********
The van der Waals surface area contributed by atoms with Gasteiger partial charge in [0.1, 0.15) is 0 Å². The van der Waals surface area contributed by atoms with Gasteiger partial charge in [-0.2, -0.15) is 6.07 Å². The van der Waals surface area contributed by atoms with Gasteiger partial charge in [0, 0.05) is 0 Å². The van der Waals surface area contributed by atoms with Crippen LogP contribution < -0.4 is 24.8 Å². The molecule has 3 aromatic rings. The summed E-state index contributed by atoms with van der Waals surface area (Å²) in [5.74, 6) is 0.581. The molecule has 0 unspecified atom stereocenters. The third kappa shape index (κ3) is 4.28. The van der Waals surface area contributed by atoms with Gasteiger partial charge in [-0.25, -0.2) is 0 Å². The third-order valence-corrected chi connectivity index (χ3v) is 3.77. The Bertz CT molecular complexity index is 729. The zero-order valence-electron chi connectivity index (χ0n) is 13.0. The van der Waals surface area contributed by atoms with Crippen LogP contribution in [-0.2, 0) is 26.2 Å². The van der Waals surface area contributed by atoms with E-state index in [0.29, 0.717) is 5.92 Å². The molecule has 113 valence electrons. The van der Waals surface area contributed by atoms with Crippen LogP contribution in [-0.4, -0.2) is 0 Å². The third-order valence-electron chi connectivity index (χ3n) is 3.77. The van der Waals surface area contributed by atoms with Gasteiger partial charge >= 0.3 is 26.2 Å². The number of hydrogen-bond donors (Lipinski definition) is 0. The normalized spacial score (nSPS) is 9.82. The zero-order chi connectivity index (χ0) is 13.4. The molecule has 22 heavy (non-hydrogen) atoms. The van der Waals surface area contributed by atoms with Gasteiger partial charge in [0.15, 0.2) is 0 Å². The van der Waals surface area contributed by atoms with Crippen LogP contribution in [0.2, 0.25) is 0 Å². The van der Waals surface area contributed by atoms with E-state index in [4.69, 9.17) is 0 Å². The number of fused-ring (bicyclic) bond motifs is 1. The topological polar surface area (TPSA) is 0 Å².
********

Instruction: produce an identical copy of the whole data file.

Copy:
The van der Waals surface area contributed by atoms with Gasteiger partial charge in [0.1, 0.15) is 0 Å². The van der Waals surface area contributed by atoms with Gasteiger partial charge in [-0.2, -0.15) is 6.07 Å². The van der Waals surface area contributed by atoms with Gasteiger partial charge in [0, 0.05) is 0 Å². The van der Waals surface area contributed by atoms with Crippen LogP contribution < -0.4 is 24.8 Å². The molecule has 3 aromatic rings. The summed E-state index contributed by atoms with van der Waals surface area (Å²) in [5.74, 6) is 0.581. The molecule has 0 unspecified atom stereocenters. The third kappa shape index (κ3) is 4.28. The van der Waals surface area contributed by atoms with Gasteiger partial charge in [-0.25, -0.2) is 0 Å². The third-order valence-corrected chi connectivity index (χ3v) is 3.77. The Bertz CT molecular complexity index is 729. The zero-order valence-electron chi connectivity index (χ0n) is 13.0. The van der Waals surface area contributed by atoms with Crippen LogP contribution in [-0.2, 0) is 26.2 Å². The van der Waals surface area contributed by atoms with E-state index in [0.29, 0.717) is 5.92 Å². The molecule has 113 valence electrons. The van der Waals surface area contributed by atoms with Crippen LogP contribution in [-0.4, -0.2) is 0 Å². The third-order valence-electron chi connectivity index (χ3n) is 3.77. The van der Waals surface area contributed by atoms with Gasteiger partial charge >= 0.3 is 26.2 Å². The number of hydrogen-bond donors (Lipinski definition) is 0. The normalized spacial score (nSPS) is 9.82. The zero-order chi connectivity index (χ0) is 13.4. The molecule has 22 heavy (non-hydrogen) atoms. The van der Waals surface area contributed by atoms with Gasteiger partial charge in [0.15, 0.2) is 0 Å². The van der Waals surface area contributed by atoms with Crippen LogP contribution in [0.2, 0.25) is 0 Å². The van der Waals surface area contributed by atoms with E-state index in [4.69, 9.17) is 0 Å². The number of fused-ring (bicyclic) bond motifs is 1. The topological polar surface area (TPSA) is 0 Å².